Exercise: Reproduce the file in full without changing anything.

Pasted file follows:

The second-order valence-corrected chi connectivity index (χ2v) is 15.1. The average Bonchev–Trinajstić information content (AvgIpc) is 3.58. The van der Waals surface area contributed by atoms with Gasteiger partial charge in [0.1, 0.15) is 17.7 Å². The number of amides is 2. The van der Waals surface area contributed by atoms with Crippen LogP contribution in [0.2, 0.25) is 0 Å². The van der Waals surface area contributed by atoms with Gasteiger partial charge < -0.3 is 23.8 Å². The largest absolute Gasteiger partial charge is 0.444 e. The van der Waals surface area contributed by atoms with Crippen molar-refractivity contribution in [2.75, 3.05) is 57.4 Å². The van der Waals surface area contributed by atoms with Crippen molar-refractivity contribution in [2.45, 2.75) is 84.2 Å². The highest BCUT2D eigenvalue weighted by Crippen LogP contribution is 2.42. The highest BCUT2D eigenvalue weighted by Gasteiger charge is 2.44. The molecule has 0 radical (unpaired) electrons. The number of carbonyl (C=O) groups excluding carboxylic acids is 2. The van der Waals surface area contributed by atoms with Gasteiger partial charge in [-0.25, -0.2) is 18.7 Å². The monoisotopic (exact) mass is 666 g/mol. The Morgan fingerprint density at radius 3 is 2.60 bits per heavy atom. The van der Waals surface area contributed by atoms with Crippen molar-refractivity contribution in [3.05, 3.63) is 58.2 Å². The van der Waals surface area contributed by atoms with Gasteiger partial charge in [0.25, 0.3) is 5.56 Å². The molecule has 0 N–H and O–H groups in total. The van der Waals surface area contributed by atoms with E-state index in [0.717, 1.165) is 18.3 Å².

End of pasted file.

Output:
The second-order valence-corrected chi connectivity index (χ2v) is 15.1. The average Bonchev–Trinajstić information content (AvgIpc) is 3.58. The van der Waals surface area contributed by atoms with Gasteiger partial charge in [0.1, 0.15) is 17.7 Å². The number of amides is 2. The van der Waals surface area contributed by atoms with Crippen LogP contribution in [0.2, 0.25) is 0 Å². The van der Waals surface area contributed by atoms with Gasteiger partial charge < -0.3 is 23.8 Å². The largest absolute Gasteiger partial charge is 0.444 e. The van der Waals surface area contributed by atoms with Crippen molar-refractivity contribution in [2.75, 3.05) is 57.4 Å². The van der Waals surface area contributed by atoms with Crippen molar-refractivity contribution in [2.45, 2.75) is 84.2 Å². The highest BCUT2D eigenvalue weighted by Crippen LogP contribution is 2.42. The highest BCUT2D eigenvalue weighted by Gasteiger charge is 2.44. The molecule has 0 radical (unpaired) electrons. The number of carbonyl (C=O) groups excluding carboxylic acids is 2. The van der Waals surface area contributed by atoms with Gasteiger partial charge in [-0.25, -0.2) is 18.7 Å². The monoisotopic (exact) mass is 666 g/mol. The Morgan fingerprint density at radius 3 is 2.60 bits per heavy atom. The van der Waals surface area contributed by atoms with Crippen molar-refractivity contribution in [3.05, 3.63) is 58.2 Å². The van der Waals surface area contributed by atoms with Gasteiger partial charge in [0.25, 0.3) is 5.56 Å². The molecule has 0 N–H and O–H groups in total. The van der Waals surface area contributed by atoms with E-state index in [0.717, 1.165) is 18.3 Å².